Clouds Increase, Nor'easter just misses

9:50 AM, Feb 2, 2013   |    comments
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Did you find yourself reading the weekend morning weather report over the past few months thinking, "Man, this article is far too concise, clear and relevant to the forecast"? Well you are in luck, I'm back on the weekend morning's and ready to spin my usual web of pop culture, self deprecating humor with a tiny-itty-bitty spot of weather.

Today: Mostly sunny skies will dominate through around 1 PM statewide, making for a pleasant start to the weekend. Temperatures are cold, with most areas in the low to mid teens at this point, and day time highs will likely stay below 30 F despite the plentiful sun. By the afternoon clouds will increase from west to east in response to an upper level disturbance exiting the Great Lakes. There will be enough moisture over western Maine and the mountains to produce some light snow and snow squall activity there...the rest of us will just see a turn to more "milky" skies by late afternoon.

Tonight: A transfer of energy will occur overnight between the upper level disturbance to our west and a developing coastal low pressure system offshore. Typically in a transfer of this nature there is a good deal of snow shower activity "in between" the two lows so I'm calling for widespread snow shower activity with a band of consistent snow developing close to midnight (It's close to middnigghhhhhtt and something evil's lurking in the darkkk) over the northern Midcoast and into Downeast. Those locations could actually see some accumulation by early morning, the rest of us are looking at a coating to an inch if we get hit by a snow shower.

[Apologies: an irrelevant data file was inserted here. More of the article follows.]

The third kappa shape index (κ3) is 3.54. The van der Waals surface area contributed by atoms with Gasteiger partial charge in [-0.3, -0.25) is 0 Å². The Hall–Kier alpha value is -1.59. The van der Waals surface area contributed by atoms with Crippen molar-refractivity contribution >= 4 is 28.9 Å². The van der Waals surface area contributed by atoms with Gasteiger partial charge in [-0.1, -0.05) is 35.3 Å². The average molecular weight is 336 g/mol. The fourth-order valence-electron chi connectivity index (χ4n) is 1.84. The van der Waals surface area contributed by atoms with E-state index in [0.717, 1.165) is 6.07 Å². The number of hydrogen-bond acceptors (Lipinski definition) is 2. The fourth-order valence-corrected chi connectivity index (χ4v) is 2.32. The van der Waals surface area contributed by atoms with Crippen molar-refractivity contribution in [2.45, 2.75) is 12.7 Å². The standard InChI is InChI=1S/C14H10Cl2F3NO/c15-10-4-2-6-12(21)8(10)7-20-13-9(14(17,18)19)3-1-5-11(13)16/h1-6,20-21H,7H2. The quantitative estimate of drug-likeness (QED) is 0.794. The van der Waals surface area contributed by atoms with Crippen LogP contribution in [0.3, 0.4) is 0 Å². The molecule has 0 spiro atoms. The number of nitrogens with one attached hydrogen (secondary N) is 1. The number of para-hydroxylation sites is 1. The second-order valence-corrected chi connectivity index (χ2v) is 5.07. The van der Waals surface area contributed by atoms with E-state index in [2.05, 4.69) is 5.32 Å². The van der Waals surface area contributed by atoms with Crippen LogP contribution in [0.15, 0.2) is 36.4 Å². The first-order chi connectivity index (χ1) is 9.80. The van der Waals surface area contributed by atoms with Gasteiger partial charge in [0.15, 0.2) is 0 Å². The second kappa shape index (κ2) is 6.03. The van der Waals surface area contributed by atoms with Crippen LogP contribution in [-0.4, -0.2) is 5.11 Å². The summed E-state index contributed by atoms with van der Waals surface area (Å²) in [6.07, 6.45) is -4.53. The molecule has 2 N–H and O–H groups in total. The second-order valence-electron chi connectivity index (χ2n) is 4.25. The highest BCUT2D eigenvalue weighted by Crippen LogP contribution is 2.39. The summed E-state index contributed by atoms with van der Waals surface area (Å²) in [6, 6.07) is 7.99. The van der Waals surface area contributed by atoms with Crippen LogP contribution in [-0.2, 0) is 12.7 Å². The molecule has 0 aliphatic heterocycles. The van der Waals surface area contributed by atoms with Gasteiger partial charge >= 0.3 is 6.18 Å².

Sunday: The transfer of energy will be complete by mid morning on Sunday so there will be a growing Nor'easter lurking off to our east. HOWEVER, I continue to feel our pattern is too progressive to spin this storm back into the state and produce widespread snowfall. Instead it will be offshore just far enough bringing mostly cloudy conditions to the coastline with scattered snow showers, especially in the afternoon. The farther west you head, the more sunshine you are likely to see as the cloud deck from the Nor'easter thins out. High temperatures will be seasonable, upper 20s to low 30s.

The Nor'easter will make it's closest pass to us on Sunday night. I'm not going to lie to you, it's REALLY close (like 50 miles further west and we are in trouble) but I'm trusting the large scale pattern here despite a track that should make me nervous. As I mentioned before the pattern is fast moving and won't allow the storm to recurve enough, if we were a BIT more "troughed out' I'd be more concerned.

With all that said, some light snow is likely along the coast through Sunday evening, tapering off about 50 miles inland. The impact will be minimal overall with a dusting to 2" likely to fall. From the northern Midcoast north to Downeast, however, the snow will be a bit more significant, coming down at a moderate clip at times. Total accumulation there will be in the 2-5" range and even 4-8" near the border. (I've made a map if you want to check it out, it's real purdy.

Snow tapers off over Downeast on Monday morning and gives way to a bright but very windy day. With a strong northwest wind I expect the windchill to be a real factor through Monday evening.

Tuesday and Wednesday look colder than average with a mixture of sun and clouds.

Our next chance of a statewide snow storm won't arrive until Friday. At this point I don't LOVE the setup for that storm either based on the big picture pattern, but there's still plenty of time for things to shift around.

Ok, I'm out of here.

Twitter: @KeithCarsonWCSH

 

 

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